As such, for the past 14 months credit growth has been close to zero, says the central bank. However, Penev says there are signs that this situation is changing already. "When I watched TV a few months ago, it was full of commercials for bank deposits and none for loans; now there are only two ads left for deposits and the rest are starting to promote credit. This rising bank lending will be one of the things will start to improve the economy."
Planes, trains and automobiles
Another positive for the economy is the long-overdue push by the state to build the infrastructure that Bulgaria so desperately needs to develop its economy.
The building of roads and other essential infrastructure has an unhappy history in post-communist Bulgaria. The most glaring example of this failure is the lack of a proper highway that connects the capital of Sofia with the main tourist city of Burgas on the Black Sea coast. Some 280 kilometres of the Trakiya motorway has been in operation since 2007, but the final 90 km or so remains unfinished, the victim of a contract dispute with the Portuguese builder. A fresh tender for the last leg was won in February by Trace Group Holding, owned by local businessman Nikolay Mihaylov, but complaints by the Austrian builder Strabag and the Greek builder Terna have further delayed the signing of this contract.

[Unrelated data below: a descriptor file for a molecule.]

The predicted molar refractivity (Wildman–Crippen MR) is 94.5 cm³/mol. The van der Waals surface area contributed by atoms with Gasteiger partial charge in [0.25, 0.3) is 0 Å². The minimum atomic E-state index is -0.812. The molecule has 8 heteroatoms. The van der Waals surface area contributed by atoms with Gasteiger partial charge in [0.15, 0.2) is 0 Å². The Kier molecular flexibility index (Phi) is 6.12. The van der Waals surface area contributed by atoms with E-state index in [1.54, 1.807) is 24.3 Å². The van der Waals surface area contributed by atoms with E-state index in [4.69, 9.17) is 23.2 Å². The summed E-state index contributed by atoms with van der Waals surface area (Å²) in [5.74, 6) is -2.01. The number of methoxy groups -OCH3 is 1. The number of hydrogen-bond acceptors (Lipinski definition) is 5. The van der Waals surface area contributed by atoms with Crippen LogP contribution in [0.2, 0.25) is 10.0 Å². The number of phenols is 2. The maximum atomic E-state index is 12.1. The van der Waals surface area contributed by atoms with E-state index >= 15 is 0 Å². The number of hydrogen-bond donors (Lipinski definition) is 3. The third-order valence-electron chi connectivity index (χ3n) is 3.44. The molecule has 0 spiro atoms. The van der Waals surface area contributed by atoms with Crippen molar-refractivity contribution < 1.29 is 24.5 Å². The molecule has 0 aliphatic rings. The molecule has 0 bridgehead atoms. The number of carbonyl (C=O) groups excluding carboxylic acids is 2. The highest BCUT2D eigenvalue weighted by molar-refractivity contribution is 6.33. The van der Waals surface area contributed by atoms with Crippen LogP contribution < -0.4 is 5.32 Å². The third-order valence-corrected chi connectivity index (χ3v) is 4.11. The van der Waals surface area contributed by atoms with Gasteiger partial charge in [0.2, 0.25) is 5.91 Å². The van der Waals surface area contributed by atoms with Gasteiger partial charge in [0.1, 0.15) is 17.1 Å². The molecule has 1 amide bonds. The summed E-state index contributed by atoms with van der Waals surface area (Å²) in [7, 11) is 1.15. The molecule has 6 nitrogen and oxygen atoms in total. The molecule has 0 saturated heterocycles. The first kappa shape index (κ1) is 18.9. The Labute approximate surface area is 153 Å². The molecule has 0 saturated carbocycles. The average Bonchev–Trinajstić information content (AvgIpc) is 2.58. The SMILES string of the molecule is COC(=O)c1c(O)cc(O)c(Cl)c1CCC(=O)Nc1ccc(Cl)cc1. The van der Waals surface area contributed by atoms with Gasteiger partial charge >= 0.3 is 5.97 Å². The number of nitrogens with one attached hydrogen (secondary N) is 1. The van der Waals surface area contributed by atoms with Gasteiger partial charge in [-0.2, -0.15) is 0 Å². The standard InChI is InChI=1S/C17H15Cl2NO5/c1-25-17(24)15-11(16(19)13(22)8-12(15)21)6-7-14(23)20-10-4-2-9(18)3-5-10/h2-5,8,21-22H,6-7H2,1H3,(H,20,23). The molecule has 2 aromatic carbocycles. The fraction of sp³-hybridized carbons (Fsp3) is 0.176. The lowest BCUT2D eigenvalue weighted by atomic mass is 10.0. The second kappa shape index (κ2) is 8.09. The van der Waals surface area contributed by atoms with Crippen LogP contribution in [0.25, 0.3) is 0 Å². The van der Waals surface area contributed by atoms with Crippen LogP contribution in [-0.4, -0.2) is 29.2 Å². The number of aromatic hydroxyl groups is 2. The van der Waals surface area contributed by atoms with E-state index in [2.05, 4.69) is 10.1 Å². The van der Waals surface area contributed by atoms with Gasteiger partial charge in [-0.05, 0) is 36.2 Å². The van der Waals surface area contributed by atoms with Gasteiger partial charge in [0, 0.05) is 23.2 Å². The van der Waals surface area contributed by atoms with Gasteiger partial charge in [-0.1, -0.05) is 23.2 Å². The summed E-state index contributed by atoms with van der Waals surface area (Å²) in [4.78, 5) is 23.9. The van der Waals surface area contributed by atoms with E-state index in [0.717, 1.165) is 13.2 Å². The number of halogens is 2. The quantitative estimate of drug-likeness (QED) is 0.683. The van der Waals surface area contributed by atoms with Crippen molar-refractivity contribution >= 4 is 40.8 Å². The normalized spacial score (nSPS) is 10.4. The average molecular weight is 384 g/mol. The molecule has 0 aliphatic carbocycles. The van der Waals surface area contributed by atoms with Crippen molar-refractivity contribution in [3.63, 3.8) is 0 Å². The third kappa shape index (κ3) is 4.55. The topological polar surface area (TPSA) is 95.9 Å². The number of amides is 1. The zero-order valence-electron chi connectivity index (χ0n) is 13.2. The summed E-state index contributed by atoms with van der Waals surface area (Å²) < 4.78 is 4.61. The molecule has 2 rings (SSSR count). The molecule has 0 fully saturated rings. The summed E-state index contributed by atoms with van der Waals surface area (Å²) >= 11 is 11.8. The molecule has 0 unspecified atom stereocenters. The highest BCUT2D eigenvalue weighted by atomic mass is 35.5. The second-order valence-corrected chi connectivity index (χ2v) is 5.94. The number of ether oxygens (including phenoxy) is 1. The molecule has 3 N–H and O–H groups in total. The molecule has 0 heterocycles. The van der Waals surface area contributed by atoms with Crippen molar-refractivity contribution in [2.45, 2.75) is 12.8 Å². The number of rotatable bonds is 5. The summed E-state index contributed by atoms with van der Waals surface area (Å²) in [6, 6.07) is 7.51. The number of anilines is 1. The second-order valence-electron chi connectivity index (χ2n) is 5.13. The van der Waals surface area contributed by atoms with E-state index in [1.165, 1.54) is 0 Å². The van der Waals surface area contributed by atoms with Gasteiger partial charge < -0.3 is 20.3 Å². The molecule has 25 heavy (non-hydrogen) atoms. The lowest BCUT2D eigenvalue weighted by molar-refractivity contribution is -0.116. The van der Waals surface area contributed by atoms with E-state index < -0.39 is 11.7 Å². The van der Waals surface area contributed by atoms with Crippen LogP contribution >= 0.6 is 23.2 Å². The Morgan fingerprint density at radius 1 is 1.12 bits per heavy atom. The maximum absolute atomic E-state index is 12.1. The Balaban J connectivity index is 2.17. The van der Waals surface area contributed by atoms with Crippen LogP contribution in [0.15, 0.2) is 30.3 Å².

But it's not just the Trakiya motorway - there are only 418 km of highways in Bulgaria compared with the 5,000 km that's been built in Portugal over recent years. Bulgarian Minister of Regional Development and Public Works Rosen Plevneliev announced in March that the ministry would prepare projects worth €4bn for the 2010-2014 EU programme period, an amount that Carsten Rasmussen, deputy head of the department in charge of the EU funded projects for Bulgaria with the DG Regional Policy of the European Commission, calls the absolute minimum. "Bulgaria has absorbed only 2% of the €5bn allocated in the EU funds for investments in infrastructure, which is rather slow progress," said Rasmussen. "I wish I could say that things are better than last year, but unfortunately it's not true."